As We Close Digital Divide, Mind the Cybersecurity Gap
Posted: October 22, 2021 | Word Count: 804
When the COVID-19 pandemic changed the world as we know it, access to the internet became a necessity for work, school, health care and everyday life. According to a recent Pew Research Center report, 90% of Americans say the internet has been essential or important to them personally during the coronavirus outbreak.
As a result, governments and companies stepped up their efforts to bring reliable, affordable internet access to homes. The Emergency Broadband Benefit was introduced in December 2020 offering low-income households discounted broadband service and devices. Broadband companies like Comcast have prioritized digital equity in the past 10 years by bringing 10 million people online. Last month the company launched a comprehensive digital equity initiative, Project UP backed by a $1 billion commitment to reach 50 million people in the next 10 years. And as internet adoption and access among consumers increases, so must cyber safety.
Each new user connected to the internet is a potential target for cybercriminals. This makes vigilance online an even greater priority as progress is made toward closing the digital divide. Comcast offers tips that digital consumers at every age and stage can use to keep their private information secure.
Secure Your Home Network
Talk to neighbors to learn what internet service provider (ISP) works best for them and do research on reliability, speed and security. A quality ISP will offer customer support for setting up a home network along with the following recommendations.
- Set a strong username for your WiFi home network and any device that connects to it. Do not keep your network or devices on the default settings and avoid using identifiable passwords like your name or address.
- Take advantage of an ISP’s security features if renting gateway equipment. Comcast’s Xfinity xFi gateway offers Advance Security for an additional layer of protection to your home network. These internet security features go a long way in locking the windows and doors in the virtual neighborhood.
- Use the highest level of WiFi encryption, WPA3, if using a personal router. Search for “Security Settings” or “WPA3 Encryption” along with the router model number to get started. It takes a few extra steps but is one of the most important ways to keep a home network secure.
Protect Every Mobile Device
Smartphones are like handheld computers that go everywhere. Like computers, today’s cellphones hold a lot of personal and financial information that can be valuable to cybercriminals.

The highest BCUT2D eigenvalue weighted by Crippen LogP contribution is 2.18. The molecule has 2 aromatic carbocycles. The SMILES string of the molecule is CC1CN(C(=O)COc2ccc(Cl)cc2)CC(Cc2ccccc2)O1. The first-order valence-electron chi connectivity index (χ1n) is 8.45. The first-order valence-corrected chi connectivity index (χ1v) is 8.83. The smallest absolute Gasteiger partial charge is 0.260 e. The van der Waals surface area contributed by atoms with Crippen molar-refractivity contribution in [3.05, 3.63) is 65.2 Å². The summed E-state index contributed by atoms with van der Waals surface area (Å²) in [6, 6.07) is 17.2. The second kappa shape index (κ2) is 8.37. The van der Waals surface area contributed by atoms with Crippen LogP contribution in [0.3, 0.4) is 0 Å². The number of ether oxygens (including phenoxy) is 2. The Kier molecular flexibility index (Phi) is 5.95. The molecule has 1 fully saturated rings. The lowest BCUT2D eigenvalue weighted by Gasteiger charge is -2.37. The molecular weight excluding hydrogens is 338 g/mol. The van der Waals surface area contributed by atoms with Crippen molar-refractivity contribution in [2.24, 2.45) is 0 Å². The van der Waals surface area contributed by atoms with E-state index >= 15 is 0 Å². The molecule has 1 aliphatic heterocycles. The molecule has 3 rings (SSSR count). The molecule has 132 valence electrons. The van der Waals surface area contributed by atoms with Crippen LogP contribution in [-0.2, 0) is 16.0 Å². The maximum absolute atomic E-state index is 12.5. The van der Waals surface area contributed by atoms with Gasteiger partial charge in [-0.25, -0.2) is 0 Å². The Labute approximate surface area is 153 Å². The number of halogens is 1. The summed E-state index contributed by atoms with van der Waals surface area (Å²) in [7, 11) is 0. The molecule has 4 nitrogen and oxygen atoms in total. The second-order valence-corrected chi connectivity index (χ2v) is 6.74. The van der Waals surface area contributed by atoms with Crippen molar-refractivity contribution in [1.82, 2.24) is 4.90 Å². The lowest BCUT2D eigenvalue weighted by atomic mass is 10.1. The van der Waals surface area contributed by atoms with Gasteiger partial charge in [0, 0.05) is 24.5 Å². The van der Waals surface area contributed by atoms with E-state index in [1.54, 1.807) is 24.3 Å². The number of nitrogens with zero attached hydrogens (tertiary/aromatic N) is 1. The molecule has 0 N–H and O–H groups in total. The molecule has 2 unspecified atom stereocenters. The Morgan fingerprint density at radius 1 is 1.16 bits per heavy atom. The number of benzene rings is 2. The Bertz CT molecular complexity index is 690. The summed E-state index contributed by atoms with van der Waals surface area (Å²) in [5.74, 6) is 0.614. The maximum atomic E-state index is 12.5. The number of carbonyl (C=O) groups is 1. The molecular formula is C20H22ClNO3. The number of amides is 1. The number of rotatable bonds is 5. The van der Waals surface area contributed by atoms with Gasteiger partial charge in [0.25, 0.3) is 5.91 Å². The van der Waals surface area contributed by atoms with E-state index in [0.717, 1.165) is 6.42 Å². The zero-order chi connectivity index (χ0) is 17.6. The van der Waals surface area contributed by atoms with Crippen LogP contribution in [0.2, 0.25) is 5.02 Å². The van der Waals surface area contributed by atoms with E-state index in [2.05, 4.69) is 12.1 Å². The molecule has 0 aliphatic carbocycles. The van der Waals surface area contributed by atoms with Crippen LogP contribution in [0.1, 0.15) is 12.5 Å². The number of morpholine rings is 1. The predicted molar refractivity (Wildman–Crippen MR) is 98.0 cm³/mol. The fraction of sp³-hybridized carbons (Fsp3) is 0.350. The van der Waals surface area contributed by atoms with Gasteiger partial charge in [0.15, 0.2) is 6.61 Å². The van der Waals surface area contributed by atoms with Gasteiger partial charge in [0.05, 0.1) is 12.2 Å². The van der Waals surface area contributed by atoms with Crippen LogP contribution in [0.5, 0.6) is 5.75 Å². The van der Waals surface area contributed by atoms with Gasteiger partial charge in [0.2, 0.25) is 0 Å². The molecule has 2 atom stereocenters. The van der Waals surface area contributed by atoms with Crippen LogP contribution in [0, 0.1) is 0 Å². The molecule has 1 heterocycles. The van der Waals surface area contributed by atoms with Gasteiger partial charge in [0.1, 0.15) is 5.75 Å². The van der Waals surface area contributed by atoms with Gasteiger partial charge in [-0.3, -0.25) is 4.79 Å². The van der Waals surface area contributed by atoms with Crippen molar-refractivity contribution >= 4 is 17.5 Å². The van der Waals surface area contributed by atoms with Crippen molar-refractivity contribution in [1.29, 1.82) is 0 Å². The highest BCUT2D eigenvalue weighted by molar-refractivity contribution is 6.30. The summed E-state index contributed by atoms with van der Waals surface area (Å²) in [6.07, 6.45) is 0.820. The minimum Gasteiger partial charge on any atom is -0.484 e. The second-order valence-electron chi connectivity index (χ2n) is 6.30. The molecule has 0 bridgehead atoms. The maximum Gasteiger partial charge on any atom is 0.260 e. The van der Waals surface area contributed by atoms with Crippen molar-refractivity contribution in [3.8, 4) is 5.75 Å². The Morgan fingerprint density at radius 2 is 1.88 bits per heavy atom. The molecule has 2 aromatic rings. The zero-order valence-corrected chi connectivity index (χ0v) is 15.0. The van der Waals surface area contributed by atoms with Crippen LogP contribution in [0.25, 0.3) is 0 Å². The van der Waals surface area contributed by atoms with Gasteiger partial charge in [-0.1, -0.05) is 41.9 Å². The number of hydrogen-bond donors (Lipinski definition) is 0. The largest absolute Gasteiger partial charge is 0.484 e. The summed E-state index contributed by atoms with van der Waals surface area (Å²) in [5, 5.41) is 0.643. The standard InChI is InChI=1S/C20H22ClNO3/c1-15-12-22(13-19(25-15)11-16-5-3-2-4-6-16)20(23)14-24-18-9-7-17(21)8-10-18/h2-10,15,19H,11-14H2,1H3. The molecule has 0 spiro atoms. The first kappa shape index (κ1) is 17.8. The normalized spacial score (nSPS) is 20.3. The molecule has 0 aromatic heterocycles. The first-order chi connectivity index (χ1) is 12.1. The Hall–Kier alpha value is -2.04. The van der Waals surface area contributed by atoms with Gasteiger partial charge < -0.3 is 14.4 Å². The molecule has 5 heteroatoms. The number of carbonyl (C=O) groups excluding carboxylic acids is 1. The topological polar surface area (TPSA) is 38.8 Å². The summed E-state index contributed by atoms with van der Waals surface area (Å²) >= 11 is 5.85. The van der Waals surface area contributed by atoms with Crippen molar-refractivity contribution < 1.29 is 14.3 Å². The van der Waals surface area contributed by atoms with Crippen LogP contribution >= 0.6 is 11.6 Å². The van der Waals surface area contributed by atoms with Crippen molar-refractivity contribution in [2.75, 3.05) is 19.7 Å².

- Enable auto-lock on every mobile device for added protection if lost or stolen.
- Research apps before downloading to avoid risk. Avoid risky apps by only downloading from official app stores. Deny unnecessary requests to access the phone’s data, camera, microphone, contacts or locations.
- Update apps and operating systems (OS) to ensure devices have the latest security patches that protect against new and emerging cyber threats. Enable each device with “Auto Update” to establish constant protection.
- Be WiFi wise. When using public WiFi, limit activities as much as possible and avoid shopping online or accessing bank accounts. Disable WiFi “Auto-Connect” on smartphones to remain in control of networks accessed by the device. When not using Bluetooth for access to earphones or other sources, toggle it off.
Share Best Practices
When hackers succeed, it’s often because they targeted unsuspecting users. Threats evolve over time, so make it a regular practice to remind family members of good online hygiene and how to avoid risky behaviors.
- Think, then click links. Phishing emails and texts are a favorite of cybercriminals. Designed to lure people in, they look authentic and are usually disguised as coming from a trusted person or company. It is reported that 50 percent of people who open phishing emails also click on the links, allowing illegal access to private data.
- Be social media security savvy. Use security and privacy settings and check them regularly. Share information only with people you know. Don’t overshare by posting personal, sensitive or confidential information. Be sure to keep birthdate, current address or location private — including not posting vacation pictures while away from home.
- Enable multifactor authentication (MFA) especially for sensitive things like online banking, email or social media. MFA helps the website being visited know that the individual accessing the site is authentic. This can be done by asking users for additional identity verification, such as scanning a fingerprint or entering a code received by phone.
- Shop securely. When shopping online, submit payment information only on websites starting with https:// (the "s" stands for “secure”). When shopping on a mobile device, use only trusted apps.
From working at home and studying remotely, to streaming the latest Hollywood blockbuster, connected homes and devices are changing the way we live, work and play. The 2020 Xfinity Cyber Health Report offers additional security tips for keeping cyber criminals at bay while living in today’s ever-connected digital world.